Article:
Desert Isle Keeper
The Shadow and the Star
When I read Laura Kinsale’s unique and startling first novel, I remember thinking either it was a fluke or I had just come across one of the best writers in the history of the romance genre. Her subsequent works proved that she was no fluke, but in my opinion it wasn’t until The Shadow and the Star that she came to full maturity, finding the perfect balance in story and characters. Laura Kinsale has a gift for expressing powerful emotions with incredible subtlety. Her writing is clean and easy to read, but her simplicity is deceptive – she chooses words with the sensitivity of a poet.
Reading Kinsale is always an emotional experience. The danger is when her trademark angst-ridden heroes are a little too tormented. Some of them teeter close to the edge of insanity, which makes me uncomfortable. I don’t like my fantasies too dark. But when this tendency is under control, as in The Shadow and the Star, the hero’s deep need to love and be loved, and the heroine’s ability to redeem him, all make for a transforming experience.
Samuel Gerard, the story’s hero, is a survivor of childhood sexual abuse, and has been rescued and brought to Hawaii by a well-to-do family, the Ashlands. Their Japanese butler, Dojun, helps the boy to heal his inner wounds by training him in the techniques and philosophy of the martial arts. Samuel eventually becomes a formidable warrior, but he is always on guard against the sexual side of himself, which he regards as dangerous, something to fight against and conquer.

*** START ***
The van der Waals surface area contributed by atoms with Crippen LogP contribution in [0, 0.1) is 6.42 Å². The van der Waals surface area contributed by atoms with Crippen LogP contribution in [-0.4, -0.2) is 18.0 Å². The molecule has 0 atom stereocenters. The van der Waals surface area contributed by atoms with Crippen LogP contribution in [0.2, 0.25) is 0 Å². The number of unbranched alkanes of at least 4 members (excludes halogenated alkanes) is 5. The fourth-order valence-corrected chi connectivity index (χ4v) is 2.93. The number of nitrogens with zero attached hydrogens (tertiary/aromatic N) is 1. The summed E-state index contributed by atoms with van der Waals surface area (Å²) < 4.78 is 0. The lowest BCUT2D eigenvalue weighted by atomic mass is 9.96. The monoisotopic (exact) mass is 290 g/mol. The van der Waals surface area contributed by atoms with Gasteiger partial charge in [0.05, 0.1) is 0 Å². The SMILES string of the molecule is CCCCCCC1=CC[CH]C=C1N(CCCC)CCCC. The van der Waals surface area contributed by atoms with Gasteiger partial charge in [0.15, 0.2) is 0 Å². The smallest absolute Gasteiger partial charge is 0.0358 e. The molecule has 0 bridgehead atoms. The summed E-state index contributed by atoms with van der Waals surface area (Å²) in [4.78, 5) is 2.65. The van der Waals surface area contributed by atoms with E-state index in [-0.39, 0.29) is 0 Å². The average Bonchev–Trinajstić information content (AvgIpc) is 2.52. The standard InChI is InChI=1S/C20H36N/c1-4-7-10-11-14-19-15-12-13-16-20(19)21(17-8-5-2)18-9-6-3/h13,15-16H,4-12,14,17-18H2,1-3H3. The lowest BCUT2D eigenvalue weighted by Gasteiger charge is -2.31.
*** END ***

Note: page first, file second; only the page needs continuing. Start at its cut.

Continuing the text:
Making the acquaintance of a prim and proper London shopgirl, Miss Leda Etoile, Samuel enlists her help in his secret campaign against the city’s child prostitution houses, and eventually hires her as his private secretary. Leda is a lovely character, naive but intelligent, never daring to believe that a man as handsome and wealthy as Samuel would want her, but loving him with all the sweetness and generosity in her soul.
Their unfolding relationship, infused with the emotional yearning and impetuous desires of two innocents, is a joy to behold. After a prolonged struggle with his chaste love for the Ashlands’ daughter Kai, and his desire for Leda, Samuel seduces Leda in one of the most erotically charged love scenes I’ve ever read. It’s quite a trick to make a male virgin so sexually appealing while believably depicting his lack of experience, but Kinsale carries it off in a way that makes your toes curl.
At the prodding of the Ashlands and his own conscience, Samuel reluctantly does the right thing by Leda and marries her, surrendering all his dreams of a noble and chaste love with Kai. He believes that he has lost all chance of personal salvation, but instead he finds it with Leda.
Patiently, gently, Leda helps him to reconcile the two halves of his divided self, to let go of the ugliness of his past and learn how to love a woman body and soul.
I reread this book occasionally to remind myself of a few things . . . that a romance writer needs to push the boundaries of a story beyond what is comfortable, and to give the hero a necessary streak of vulnerability that will emphasize his strength. Exotic locations, colorful characters, expert writing, a tender love story . . . The Shadow and the Star has it all.
You can always tell when someone is great by how easy he or she makes it look. I can’t think of any writer who has the amount of sheer talent Laura Kinsale does. She’s just amazing. The Shadow and the Star is Laura Kinsale’s best novel, and anyone who doesn’t read it is missing out on a writer at the top of her form.